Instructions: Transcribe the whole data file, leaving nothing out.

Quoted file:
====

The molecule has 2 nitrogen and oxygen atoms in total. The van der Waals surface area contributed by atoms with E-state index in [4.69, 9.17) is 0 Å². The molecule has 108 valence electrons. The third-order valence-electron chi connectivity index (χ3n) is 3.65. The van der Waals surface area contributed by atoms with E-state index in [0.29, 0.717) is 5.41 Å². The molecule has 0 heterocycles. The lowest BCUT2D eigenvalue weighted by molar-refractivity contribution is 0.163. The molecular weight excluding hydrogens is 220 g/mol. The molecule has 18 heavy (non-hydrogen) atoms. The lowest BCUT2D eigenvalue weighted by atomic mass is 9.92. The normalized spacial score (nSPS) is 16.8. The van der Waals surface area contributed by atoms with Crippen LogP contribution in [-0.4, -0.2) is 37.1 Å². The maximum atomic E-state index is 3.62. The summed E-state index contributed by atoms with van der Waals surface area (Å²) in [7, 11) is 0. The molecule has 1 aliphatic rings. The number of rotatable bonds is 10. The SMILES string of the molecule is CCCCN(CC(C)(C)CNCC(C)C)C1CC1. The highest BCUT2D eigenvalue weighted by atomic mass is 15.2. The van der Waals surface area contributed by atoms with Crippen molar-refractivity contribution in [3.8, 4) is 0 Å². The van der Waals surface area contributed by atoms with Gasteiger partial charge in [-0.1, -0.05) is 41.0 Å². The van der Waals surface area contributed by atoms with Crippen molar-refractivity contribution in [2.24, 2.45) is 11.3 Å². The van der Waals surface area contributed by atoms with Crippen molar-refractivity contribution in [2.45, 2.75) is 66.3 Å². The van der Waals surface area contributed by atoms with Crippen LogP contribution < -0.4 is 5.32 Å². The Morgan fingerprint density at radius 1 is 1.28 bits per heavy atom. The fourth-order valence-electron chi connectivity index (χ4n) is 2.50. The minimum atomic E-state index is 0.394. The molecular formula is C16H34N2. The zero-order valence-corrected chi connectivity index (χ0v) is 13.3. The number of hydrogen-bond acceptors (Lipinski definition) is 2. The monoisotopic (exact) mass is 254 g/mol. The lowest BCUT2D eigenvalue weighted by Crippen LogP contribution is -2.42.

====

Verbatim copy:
The molecule has 2 nitrogen and oxygen atoms in total. The van der Waals surface area contributed by atoms with E-state index in [4.69, 9.17) is 0 Å². The molecule has 108 valence electrons. The third-order valence-electron chi connectivity index (χ3n) is 3.65. The van der Waals surface area contributed by atoms with E-state index in [0.29, 0.717) is 5.41 Å². The molecule has 0 heterocycles. The lowest BCUT2D eigenvalue weighted by molar-refractivity contribution is 0.163. The molecular weight excluding hydrogens is 220 g/mol. The molecule has 18 heavy (non-hydrogen) atoms. The lowest BCUT2D eigenvalue weighted by atomic mass is 9.92. The normalized spacial score (nSPS) is 16.8. The van der Waals surface area contributed by atoms with Crippen LogP contribution in [-0.4, -0.2) is 37.1 Å². The maximum atomic E-state index is 3.62. The summed E-state index contributed by atoms with van der Waals surface area (Å²) in [7, 11) is 0. The molecule has 1 aliphatic rings. The number of rotatable bonds is 10. The SMILES string of the molecule is CCCCN(CC(C)(C)CNCC(C)C)C1CC1. The highest BCUT2D eigenvalue weighted by atomic mass is 15.2. The van der Waals surface area contributed by atoms with Crippen molar-refractivity contribution in [3.8, 4) is 0 Å². The van der Waals surface area contributed by atoms with Gasteiger partial charge in [-0.1, -0.05) is 41.0 Å². The van der Waals surface area contributed by atoms with Crippen molar-refractivity contribution in [2.24, 2.45) is 11.3 Å². The van der Waals surface area contributed by atoms with Crippen molar-refractivity contribution in [2.45, 2.75) is 66.3 Å². The van der Waals surface area contributed by atoms with Crippen LogP contribution < -0.4 is 5.32 Å². The Morgan fingerprint density at radius 1 is 1.28 bits per heavy atom. The fourth-order valence-electron chi connectivity index (χ4n) is 2.50. The minimum atomic E-state index is 0.394. The molecular formula is C16H34N2. The zero-order valence-corrected chi connectivity index (χ0v) is 13.3. The number of hydrogen-bond acceptors (Lipinski definition) is 2. The monoisotopic (exact) mass is 254 g/mol. The lowest BCUT2D eigenvalue weighted by Crippen LogP contribution is -2.42.